Impacts will be felt across a range of industries. Malicious attacks may result in automated vehicles changing direction unexpectedly, high-frequency trading applications making poor financial decisions and airport facial recognition software failing to recognize terrorists. Organizations will face significant financial, regulatory and reputational damage and lives will be put at risk if machine learning systems are compromised.
Nation states, terrorists, hacking groups, hacktivists and even rogue competitors will turn their attention to manipulating machine learning systems that underpin products and services. Attacks that are undetectable by humans will target the integrity of information -- widespread chaos will ensue for those dependent on services powered primarily by machine learning.
The damage a compromised machine learning system may bring could be life threatening. Organizations should assess their offerings and dependency on machine learning systems before attackers exploit related vulnerabilities.
Parasitic malware feasts on critical infrastructure
Parasitic malware -- which seeks to steal processing power -- has traditionally targeted computers and mobile devices. This type of malware will evolve to target more powerful, industrial sources of processing power such as Industrial Control Systems (ICS), cloud infrastructures, CNI and the IoT. The malware's primary goal will be to feast on processing power, remaining undetected for as long as possible. Services will be significantly disrupted, becoming entirely unresponsive as they have the life sucked out of them.
Unprepared organizations will have a wide (and often unmonitored) attack surface that can be targeted by parasitic malware. They will see infected devices constantly running at full capacity, raising electricity costs and compromising functionality. Systems will degrade, in some cases leading to unexpected failure that halts critical services.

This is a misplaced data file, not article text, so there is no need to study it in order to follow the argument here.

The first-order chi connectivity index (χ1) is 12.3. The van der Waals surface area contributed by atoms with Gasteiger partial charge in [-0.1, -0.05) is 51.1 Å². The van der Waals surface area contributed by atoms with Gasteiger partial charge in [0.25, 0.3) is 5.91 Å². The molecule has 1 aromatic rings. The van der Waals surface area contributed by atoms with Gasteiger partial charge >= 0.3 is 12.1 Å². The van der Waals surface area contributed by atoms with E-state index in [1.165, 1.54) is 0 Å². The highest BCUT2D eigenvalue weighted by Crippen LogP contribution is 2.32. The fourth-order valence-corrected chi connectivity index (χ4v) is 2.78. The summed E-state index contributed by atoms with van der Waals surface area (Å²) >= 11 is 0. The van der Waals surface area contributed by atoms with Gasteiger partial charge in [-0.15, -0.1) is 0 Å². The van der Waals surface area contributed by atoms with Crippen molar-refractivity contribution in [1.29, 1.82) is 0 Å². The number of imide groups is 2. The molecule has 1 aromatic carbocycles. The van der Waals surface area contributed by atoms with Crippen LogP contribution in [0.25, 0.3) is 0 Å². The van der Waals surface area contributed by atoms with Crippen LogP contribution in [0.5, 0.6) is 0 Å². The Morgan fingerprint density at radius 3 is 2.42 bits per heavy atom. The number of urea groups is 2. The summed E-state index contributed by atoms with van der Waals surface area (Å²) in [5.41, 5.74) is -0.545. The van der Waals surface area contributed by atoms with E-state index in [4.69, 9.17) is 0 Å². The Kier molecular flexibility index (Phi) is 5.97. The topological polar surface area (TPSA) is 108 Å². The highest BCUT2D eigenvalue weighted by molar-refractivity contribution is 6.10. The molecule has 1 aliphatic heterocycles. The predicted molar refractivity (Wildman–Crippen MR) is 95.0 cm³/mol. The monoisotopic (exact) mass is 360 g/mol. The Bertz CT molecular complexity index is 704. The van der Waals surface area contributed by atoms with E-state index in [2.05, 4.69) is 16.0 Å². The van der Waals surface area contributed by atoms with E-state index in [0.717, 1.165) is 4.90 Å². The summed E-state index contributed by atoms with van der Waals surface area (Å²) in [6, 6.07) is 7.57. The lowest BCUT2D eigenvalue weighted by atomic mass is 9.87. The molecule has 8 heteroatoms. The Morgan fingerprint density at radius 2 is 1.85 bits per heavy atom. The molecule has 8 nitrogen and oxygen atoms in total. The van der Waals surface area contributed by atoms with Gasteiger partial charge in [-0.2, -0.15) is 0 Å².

Every organization will be susceptible to parasitic malware. However, environments with high power consumption (e.g. power stations, water and waste treatment plants and data centers) and those reliant on industrial IoT (e.g. computerized warehouses, automated factories and smart cities) will become enticing targets for malicious attackers as high-power consumption tends to mask the energy usage of parasitic malware.
Organizations should start implementing suitable controls to protect against parasitic malware holistically across the business, including areas that have ICS, IoT and cloud deployments.
The time to prepare is now
In the face of mounting global threats, organization must make methodical and extensive commitments to ensure that practical plans are in place to adapt to major changes in the near future. Employees at all levels of the organization will need to be involved, from board members to managers in non-technical roles.
The threats highlighted above could impact businesses operating in cyberspace at break-neck speeds, particularly as the use of the Internet and connected devices spreads. Many organizations will struggle to cope as the pace of change intensifies. These threats should stay on the radar of every global organization, both small and large, even if they seem distant.
— Steve Durbin is Managing Director of the Information Security Forum (ISF). His main areas of focus include the emerging security threat landscape, cyber security, BYOD, the cloud and social media across both the corporate and personal environments. Previously, he was senior vice president at Gartner.
Read more about:Security Now
About the Author(s)
CEO, Information Security Forum, Information Security Forum
Steve Durbin is CEO of the Information Security Forum, an independent, not-for-profit organization dedicated to investigating, clarifying, and resolving key issues in information security and risk management by developing best-practice methodologies, processes, and solutions that meet the business needs of its members. He is a frequent speaker on the Board's role in cybersecurity and technology.